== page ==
she says, in order to protect the witnesses.
She says the young man from Holiday
did not want to be identified for this
She considers her role
to be much like what a police investigator
"We don't want
to be considered like a fluff organization,"
she says. "In order to be taken
seriously, we feel like we should separate
out the stories that don't pan out."
As part of her investigations,
she often cross-check facts, such as
if the witness says it was a full moon.
And she examines the area, looking for
tracks, hair and other clues. She knows
all about inspecting footprints for
dermal ridges and mid-tarsal breaks.
"We're really a
research- and science-based organization
trying to get as much evidence as we
can," she says. "We don't
want people to think that we're just
throwing everything out there that we
Based on reported sightings,
Betz believes Bigfoot creatures are
much like many other Floridians — they
leave for the summer. They tend to travel
in nuclear families, she says. They
eat fish and berries; they kill deer
by breaking their back legs, slitting
them down the gut, and extracting the
She estimates there
are 5,000 to 10,000 of them across the
Scientists doubt that.
community is sympathetic to the possibility,
but there isn't a whole lot of concrete
evidence that is causing a lot of scientists
to give up their current research projects
and go out looking for (Bigfoot),"
said David Daegling, an anthropology
professor at the University of Florida
and author of Bigfoot Exposed: An Anthropologist
Examines America's Enduring Legend.
"The problem with eyewitness testimony
is that it can't stand on its own from
the standpoint of scientific evidence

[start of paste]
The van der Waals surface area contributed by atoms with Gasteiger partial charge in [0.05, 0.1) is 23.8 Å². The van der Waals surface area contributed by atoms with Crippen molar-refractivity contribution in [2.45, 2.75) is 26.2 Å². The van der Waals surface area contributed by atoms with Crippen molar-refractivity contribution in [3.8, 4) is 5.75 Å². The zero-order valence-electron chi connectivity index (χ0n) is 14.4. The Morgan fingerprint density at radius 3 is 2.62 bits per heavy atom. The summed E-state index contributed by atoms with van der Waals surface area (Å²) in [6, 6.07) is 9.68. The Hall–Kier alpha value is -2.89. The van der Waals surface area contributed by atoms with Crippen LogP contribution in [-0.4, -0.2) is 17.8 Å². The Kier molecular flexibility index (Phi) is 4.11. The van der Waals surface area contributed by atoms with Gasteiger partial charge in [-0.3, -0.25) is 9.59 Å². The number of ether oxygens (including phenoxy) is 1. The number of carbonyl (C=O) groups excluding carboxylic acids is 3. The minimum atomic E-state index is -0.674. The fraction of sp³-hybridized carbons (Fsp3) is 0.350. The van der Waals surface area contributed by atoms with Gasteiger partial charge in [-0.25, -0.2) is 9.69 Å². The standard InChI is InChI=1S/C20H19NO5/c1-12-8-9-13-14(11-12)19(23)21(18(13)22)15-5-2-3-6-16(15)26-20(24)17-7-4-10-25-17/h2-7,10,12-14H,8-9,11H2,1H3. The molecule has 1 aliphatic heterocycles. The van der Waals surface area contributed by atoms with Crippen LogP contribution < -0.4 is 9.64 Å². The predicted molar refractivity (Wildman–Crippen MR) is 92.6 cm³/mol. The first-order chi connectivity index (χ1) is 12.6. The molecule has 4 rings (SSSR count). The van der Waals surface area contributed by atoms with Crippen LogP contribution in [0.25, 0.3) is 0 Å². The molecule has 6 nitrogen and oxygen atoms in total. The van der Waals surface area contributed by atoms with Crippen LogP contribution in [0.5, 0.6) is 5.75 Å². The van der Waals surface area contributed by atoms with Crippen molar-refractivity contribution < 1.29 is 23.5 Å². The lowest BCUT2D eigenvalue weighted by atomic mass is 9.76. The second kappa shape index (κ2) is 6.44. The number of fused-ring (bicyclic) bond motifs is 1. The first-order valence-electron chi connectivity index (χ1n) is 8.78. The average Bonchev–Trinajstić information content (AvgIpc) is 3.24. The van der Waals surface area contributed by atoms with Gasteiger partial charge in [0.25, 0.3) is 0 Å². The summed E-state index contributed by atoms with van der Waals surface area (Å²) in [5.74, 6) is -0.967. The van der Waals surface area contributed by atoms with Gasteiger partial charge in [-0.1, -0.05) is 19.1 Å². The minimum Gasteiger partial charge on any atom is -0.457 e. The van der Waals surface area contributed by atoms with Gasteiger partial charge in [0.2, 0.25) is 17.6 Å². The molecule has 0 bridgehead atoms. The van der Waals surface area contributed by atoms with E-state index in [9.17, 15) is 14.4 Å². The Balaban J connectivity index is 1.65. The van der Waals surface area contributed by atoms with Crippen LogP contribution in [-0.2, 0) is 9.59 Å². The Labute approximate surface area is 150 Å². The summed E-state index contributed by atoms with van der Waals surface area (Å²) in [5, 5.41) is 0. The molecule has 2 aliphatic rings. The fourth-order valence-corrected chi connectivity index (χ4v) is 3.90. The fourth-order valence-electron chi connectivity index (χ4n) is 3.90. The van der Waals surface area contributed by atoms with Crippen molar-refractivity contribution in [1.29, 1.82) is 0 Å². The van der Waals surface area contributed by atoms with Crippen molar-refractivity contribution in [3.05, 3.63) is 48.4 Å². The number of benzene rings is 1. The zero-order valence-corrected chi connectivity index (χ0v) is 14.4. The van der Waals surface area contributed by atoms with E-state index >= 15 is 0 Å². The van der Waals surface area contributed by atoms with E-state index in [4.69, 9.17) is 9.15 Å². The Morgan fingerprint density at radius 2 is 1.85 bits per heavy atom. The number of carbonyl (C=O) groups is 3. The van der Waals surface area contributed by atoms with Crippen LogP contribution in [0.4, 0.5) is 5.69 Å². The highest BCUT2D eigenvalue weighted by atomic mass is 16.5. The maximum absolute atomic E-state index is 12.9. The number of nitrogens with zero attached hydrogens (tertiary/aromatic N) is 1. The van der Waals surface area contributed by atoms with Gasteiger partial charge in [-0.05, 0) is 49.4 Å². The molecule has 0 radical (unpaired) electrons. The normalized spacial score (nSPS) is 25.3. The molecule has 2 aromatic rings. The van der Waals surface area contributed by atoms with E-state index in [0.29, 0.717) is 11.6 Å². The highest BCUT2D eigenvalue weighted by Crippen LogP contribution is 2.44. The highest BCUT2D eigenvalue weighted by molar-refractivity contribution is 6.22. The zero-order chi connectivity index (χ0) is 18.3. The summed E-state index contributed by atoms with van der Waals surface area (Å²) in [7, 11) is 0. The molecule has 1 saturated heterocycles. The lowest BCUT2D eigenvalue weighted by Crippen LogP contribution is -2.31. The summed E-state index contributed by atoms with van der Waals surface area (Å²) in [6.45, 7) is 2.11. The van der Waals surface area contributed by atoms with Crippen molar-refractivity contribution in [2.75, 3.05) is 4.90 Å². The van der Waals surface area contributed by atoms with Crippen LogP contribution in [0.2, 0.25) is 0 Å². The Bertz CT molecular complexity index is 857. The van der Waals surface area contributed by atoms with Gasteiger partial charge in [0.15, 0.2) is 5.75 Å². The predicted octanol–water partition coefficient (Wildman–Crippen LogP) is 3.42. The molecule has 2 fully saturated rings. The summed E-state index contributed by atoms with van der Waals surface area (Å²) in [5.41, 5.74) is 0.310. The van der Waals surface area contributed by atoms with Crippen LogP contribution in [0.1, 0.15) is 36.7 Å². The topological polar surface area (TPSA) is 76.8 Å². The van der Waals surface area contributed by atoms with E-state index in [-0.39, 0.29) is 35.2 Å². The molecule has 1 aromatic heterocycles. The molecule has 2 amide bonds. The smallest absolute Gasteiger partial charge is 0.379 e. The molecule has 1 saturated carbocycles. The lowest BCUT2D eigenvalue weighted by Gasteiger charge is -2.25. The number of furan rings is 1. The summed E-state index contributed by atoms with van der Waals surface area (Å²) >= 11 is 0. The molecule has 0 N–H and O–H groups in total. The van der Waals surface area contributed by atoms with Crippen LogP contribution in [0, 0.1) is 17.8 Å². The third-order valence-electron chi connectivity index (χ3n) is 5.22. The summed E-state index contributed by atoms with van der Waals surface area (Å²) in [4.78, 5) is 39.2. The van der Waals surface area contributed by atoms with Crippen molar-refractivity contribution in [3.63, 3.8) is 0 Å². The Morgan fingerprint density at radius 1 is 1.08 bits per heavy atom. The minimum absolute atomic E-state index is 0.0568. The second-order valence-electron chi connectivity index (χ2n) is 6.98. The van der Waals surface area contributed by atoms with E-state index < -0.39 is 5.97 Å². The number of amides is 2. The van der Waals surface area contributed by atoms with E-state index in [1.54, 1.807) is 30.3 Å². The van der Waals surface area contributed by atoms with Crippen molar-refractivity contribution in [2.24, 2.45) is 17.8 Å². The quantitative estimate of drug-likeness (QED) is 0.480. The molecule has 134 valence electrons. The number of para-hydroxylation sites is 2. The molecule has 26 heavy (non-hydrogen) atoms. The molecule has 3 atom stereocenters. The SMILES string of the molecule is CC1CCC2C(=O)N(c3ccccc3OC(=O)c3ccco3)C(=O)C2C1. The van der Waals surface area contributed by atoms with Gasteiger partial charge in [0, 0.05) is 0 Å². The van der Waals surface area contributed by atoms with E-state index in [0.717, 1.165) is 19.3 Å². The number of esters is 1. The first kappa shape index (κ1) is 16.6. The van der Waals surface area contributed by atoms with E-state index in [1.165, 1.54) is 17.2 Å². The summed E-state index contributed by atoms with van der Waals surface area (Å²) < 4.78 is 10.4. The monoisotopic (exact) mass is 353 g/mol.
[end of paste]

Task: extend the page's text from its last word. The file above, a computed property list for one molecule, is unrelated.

of an uncataloged animal being out there."
Henry Cabbage, a spokesman
for the Florida Fish and Wildlife Conservation
Commission, said Bigfoot's existence
has not been confirmed. But the agency
does keep a file on the subject, which
includes news clippings and letters
from people requesting permits to go
out and catch one.
So, feeling spurned
by the scientific establishment, Bigfoot
believers have developed their own systems
for collecting and corroborating evidence.
They have formal reports, credibility
ratings, training expeditions and special
investigators, like Florida's own Cathy
• • •
When Betz completed
her report on the Holiday Bigfoot, it
was classified as Class A — the highest
rating of credibility, meaning it was
unlikely, based on the observer's conditions,
that some other animal was mistaken
for a Bigfoot. The report joined the
more than 3,700 others posted to the
Bigfoot Field Researchers Organization's
"Thousands of people
for hundreds of years have been seeing
something out there and are describing
pretty much the same thing," she
said. "Most people don't have anything
to lose or to gain, but they're still
But the physical proof
is still rather scant, and Betz knows
this. Photographs and videos are tenuous,
and hair samples and footprints are
(By contrast, there
are just 100 Florida panthers, and one
of them was caught on video two weeks
"It's going to
take a body," Betz says.
Why has no one found
Betz says it's possible
that the Bigfoot bury their dead. She
thinks there are bones, but they're
probably sitting unidentified in a museum
Bears are hit by cars
or shot by hunters in Florida all the
time. Why not Bigfoot? Betz said there
was once a Bigfoot hit by a car in the
Everglades, but it escaped to the swamp.
But when a carcass is
found, and Betz is confident one will
be, all those people who make fun of
her now will be believers, too.
She just hopes the species
will be protected.
"Once it's established
that it's out there, we're afraid of
what's going to happen," she said,
fearing poachers or the government.
"It's going to be a circus."
Isaac Arnsdorf can be
reached at email@example.com or